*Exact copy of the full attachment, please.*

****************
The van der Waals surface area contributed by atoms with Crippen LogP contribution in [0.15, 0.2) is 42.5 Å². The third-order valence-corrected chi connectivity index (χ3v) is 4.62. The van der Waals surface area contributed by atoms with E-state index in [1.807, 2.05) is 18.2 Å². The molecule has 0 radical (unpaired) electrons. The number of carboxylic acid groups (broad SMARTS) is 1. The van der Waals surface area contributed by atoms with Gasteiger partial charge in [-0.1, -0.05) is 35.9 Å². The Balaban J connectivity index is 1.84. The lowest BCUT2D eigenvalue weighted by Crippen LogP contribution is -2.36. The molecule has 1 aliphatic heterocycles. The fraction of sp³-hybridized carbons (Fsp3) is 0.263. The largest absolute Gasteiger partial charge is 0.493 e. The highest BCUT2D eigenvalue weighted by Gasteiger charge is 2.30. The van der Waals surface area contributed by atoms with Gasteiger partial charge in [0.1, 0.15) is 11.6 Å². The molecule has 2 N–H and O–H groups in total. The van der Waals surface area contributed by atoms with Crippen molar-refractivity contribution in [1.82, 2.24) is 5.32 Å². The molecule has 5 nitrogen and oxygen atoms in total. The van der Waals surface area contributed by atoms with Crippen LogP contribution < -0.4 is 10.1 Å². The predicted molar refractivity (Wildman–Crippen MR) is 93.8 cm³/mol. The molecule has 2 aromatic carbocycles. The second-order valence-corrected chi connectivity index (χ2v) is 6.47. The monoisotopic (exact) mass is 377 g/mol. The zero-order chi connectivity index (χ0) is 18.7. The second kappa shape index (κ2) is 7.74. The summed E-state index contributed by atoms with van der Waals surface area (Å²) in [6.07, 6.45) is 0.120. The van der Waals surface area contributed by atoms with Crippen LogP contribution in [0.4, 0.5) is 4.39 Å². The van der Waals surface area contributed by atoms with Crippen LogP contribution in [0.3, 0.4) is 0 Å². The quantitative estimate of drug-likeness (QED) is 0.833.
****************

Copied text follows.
The van der Waals surface area contributed by atoms with Crippen LogP contribution in [0.15, 0.2) is 42.5 Å². The third-order valence-corrected chi connectivity index (χ3v) is 4.62. The van der Waals surface area contributed by atoms with E-state index in [1.807, 2.05) is 18.2 Å². The molecule has 0 radical (unpaired) electrons. The number of carboxylic acid groups (broad SMARTS) is 1. The van der Waals surface area contributed by atoms with Gasteiger partial charge in [-0.1, -0.05) is 35.9 Å². The Balaban J connectivity index is 1.84. The lowest BCUT2D eigenvalue weighted by Crippen LogP contribution is -2.36. The molecule has 1 aliphatic heterocycles. The fraction of sp³-hybridized carbons (Fsp3) is 0.263. The largest absolute Gasteiger partial charge is 0.493 e. The highest BCUT2D eigenvalue weighted by Gasteiger charge is 2.30. The van der Waals surface area contributed by atoms with Gasteiger partial charge in [0.1, 0.15) is 11.6 Å². The molecule has 2 N–H and O–H groups in total. The van der Waals surface area contributed by atoms with Crippen molar-refractivity contribution in [1.82, 2.24) is 5.32 Å². The molecule has 5 nitrogen and oxygen atoms in total. The van der Waals surface area contributed by atoms with Crippen LogP contribution < -0.4 is 10.1 Å². The predicted molar refractivity (Wildman–Crippen MR) is 93.8 cm³/mol. The molecule has 2 aromatic carbocycles. The second-order valence-corrected chi connectivity index (χ2v) is 6.47. The monoisotopic (exact) mass is 377 g/mol. The zero-order chi connectivity index (χ0) is 18.7. The second kappa shape index (κ2) is 7.74. The summed E-state index contributed by atoms with van der Waals surface area (Å²) in [6.07, 6.45) is 0.120. The van der Waals surface area contributed by atoms with Crippen LogP contribution in [0.4, 0.5) is 4.39 Å². The van der Waals surface area contributed by atoms with Crippen LogP contribution in [0.3, 0.4) is 0 Å². The quantitative estimate of drug-likeness (QED) is 0.833.